- Emmanuel Hébert grew up in a small Montréal house that he has transformed into a Georgian mansion.
- Hébert, who lives there with his son, uses it as a gallery for his antiques business.
- He also rents it out for $184 an hour and uses the funds to further renovate the mansion.
Emmanuel Hébert used to restore paint jobs on classic cars.
Now the tattooed 33-year-old antiques dealer funnels that creative energy into another endeavor: transforming his modest childhood home in a suburb of Montréal into a 6,500-square-foot Georgian-style mansion.
Inside, antiques of all eras stand out against black walls and over-the-top bespoke finishes.
The mansion is Hébert’s home, where he’s raising his 5-year-old son, Romeo, as well as a showroom for his antiques business. He also rents the space out for $184 an hour for photographers and videographers looking to take advantage of its evocative interiors.
The renovation has been a labor of love that’s won him praise across the internet, where he’s drawn adoring fans. On Instagram, nearly 10,000 people follow Manoir Blackswan — what he calls the mansion — and 13,700 people follow his antiques business. On Facebook, he’s won a devoted audience both on his personal page and in a group for moody maximalist interior design, which has 287,000 devoted members.
The social-media reach has helped Hébert not only share his passion but also promote his business.
Hébert purchased his roughly 2,200-square-foot childhood house from his mom in 2009, when he was 20 years old, for $184,000 using money he’d earned from his work on cars.
“It wasn’t a nice house,” he said. “Nothing had been done to it since 1963.”
The single-story home was midcentury in style and had a basement, where Hébert started fixing up antiques. It’s where he honed his craft.
The idea to transform the house grew in tandem with his budding career as an antiques dealer.
“In Montréal, we have an incredible amount of quality pieces, but there’s no market for it,” he said. “I don’t want a brick-and-mortar shop like all these antique dealers waiting for customers to pass by. It’s not a model that’s going to work in the future, and COVID proved me right.”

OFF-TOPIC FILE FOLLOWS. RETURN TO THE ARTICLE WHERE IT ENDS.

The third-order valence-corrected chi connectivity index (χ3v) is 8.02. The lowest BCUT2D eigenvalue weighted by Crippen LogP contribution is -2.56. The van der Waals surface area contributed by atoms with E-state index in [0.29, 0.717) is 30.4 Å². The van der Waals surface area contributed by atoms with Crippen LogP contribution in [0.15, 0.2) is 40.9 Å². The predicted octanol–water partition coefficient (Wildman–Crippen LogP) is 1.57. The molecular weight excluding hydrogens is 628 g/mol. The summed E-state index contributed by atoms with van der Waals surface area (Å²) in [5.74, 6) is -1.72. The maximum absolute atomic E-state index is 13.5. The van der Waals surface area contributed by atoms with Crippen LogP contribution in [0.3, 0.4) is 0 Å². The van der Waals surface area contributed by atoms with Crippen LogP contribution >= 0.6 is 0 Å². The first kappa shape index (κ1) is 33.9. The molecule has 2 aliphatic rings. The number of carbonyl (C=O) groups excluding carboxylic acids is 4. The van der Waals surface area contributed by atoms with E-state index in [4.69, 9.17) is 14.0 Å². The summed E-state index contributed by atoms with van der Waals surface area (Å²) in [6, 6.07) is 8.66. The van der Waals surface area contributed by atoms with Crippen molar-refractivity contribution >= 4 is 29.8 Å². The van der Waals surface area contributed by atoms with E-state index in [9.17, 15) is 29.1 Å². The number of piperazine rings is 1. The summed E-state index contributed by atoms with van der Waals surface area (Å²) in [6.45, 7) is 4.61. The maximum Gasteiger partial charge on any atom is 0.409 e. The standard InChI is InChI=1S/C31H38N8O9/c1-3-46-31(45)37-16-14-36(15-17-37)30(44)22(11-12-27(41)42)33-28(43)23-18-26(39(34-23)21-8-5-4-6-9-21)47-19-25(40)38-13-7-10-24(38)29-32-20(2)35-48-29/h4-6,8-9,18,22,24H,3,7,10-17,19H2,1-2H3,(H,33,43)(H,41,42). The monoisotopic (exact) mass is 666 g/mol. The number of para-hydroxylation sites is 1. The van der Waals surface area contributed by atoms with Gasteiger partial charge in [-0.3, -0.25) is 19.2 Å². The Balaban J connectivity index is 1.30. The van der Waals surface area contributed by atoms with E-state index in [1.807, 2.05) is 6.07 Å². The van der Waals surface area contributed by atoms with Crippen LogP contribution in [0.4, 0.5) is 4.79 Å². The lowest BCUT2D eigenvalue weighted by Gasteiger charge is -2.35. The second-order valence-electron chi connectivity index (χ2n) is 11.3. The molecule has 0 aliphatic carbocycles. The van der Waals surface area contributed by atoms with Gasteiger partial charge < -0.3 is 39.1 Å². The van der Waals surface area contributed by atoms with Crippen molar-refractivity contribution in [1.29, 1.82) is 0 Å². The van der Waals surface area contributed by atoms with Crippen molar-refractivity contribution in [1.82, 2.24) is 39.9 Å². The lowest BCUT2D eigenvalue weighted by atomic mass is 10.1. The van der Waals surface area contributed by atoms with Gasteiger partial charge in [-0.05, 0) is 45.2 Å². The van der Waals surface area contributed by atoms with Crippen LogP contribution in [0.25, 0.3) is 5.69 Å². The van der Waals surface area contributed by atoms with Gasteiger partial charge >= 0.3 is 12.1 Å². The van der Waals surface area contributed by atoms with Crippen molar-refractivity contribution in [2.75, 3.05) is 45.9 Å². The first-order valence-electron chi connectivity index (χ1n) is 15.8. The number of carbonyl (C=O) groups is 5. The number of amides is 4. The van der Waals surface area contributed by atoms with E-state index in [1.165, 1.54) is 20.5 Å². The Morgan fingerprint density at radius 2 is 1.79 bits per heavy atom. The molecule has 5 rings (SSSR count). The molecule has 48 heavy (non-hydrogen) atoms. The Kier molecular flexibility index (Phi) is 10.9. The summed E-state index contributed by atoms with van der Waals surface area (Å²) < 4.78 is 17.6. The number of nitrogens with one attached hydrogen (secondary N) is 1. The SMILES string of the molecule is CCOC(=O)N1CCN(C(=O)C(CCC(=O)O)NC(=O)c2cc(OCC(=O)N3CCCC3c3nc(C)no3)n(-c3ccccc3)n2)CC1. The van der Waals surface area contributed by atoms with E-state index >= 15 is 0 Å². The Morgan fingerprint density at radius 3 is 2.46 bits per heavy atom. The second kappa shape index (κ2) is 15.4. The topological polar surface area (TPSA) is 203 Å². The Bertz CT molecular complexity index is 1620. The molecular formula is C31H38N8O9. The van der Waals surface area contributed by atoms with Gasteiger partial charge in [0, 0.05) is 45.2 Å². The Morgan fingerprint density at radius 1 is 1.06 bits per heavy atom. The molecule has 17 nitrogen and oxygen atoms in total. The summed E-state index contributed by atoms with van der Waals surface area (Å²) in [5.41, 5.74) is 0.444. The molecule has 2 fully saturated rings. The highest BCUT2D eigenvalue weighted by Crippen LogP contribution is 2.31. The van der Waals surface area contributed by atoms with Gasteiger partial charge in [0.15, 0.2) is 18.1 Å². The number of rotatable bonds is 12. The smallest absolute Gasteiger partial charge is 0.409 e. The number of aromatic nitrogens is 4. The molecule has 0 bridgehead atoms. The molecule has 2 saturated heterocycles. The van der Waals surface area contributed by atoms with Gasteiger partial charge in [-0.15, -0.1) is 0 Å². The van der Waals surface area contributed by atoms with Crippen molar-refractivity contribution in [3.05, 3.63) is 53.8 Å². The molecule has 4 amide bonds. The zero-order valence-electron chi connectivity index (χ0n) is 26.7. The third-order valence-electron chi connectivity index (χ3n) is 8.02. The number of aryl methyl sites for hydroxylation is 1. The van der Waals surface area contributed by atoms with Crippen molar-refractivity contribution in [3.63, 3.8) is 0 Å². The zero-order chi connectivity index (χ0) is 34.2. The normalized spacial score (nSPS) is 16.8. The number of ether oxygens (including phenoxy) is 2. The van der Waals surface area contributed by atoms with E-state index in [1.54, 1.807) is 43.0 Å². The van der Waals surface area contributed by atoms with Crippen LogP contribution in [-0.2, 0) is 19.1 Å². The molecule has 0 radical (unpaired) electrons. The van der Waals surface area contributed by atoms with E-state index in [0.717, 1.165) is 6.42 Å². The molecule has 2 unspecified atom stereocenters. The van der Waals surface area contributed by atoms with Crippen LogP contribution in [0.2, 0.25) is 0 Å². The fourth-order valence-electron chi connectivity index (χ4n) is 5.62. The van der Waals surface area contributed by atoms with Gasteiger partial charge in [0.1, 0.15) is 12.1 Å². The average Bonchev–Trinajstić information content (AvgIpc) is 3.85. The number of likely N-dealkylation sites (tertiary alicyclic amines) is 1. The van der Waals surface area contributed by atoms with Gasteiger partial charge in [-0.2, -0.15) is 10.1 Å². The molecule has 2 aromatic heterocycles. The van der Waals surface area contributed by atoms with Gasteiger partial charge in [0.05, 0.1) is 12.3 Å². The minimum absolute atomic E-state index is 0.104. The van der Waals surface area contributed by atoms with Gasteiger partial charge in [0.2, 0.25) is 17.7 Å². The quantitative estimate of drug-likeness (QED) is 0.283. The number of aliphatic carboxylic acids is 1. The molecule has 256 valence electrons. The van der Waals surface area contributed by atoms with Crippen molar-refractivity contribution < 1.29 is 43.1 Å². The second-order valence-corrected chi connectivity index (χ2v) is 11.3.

That, he said, is when he had the wild idea of building a private showroom in his home. He always envisioned a Georgian-style mansion with symmetrical architecture and costly bespoke finishes by a cadre of tradespeople.
The home had to live up to the antiques, after all.
Hébert grows his home — and business
Hébert started selling antiques online in 2017, and the income from that helped him secure funding for the renovation. He landed a $404,000 loan for his in-situ showroom after just one rejection.
Construction of the mansion cum showroom kicked off in 2020 after a year of planning. The bungalow was incorporated into a new, larger structure. One of its three bedrooms and the original living room were cleared to make way for a kitchen and dining room that would be proportional with the new home.
Hébert connected with a coppersmith over Facebook whom he contracted to create the home’s gutters, soffits, and a 10-foot-by-30-inch chimney cap. He’s spent about $140,000 on the copperwork alone.
He also commissioned a roughly 8-by-5-foot fireplace mantel of his own design — a lattice and filigreelike pattern flanked by two imposing lions — made of two blocks of black marble with white veining from Basque Country in Spain. It took four carvers in Spain three months to complete the piece, he said. It is one of his most prized possessions in the home.
“Having all these craftsmen working here was a privilege,” he said. “And for them, they’re so happy that someone in 2020 decided to bring back the old stuff.”
Hébert is a craftsman himself, taking on general contractor duties for the build-out to cut costs. He’s also handy at restoring antiques he brings in for his business.
He specializes in antique lighting fixtures, what he calls the jewelry of the home. While many of the items in Manoir Blackswan are for sale, many are part of his personal collection: the stuffed peacock on a perch that he designed the living room around, for instance.
It’s a work in progress, and Hébert has grand plans that are still just blueprints: a perfectly symmetrical French-style garden and swimming pool, a bedroom dripping in red interiors, and a two-story, three-car garage, to name just a few.
“For me, I’m barely scratching the surface of the possibilities,” he said.
But the home’s already come a long way from the petite three-bedroom bungalow it was when he was growing up. Hébert said the home was worth about $1.5 million now, based off conversations he had with local real-estate agents and the few comparable homes in the area, as opposed to roughly $367,000 before the renovation. He owes about $514,000 on the property.
It’s all worth it, he said. Now he gets to watch his son continue to grow in their new home.
“Everyone that comes in is his friend, and he wants to greet them and be a part of it,” Hébert said. “He grew up in that kind of environment. So for him, it’s totally normal.”
He added: “I can’t wait to see him realize that’s not normal.”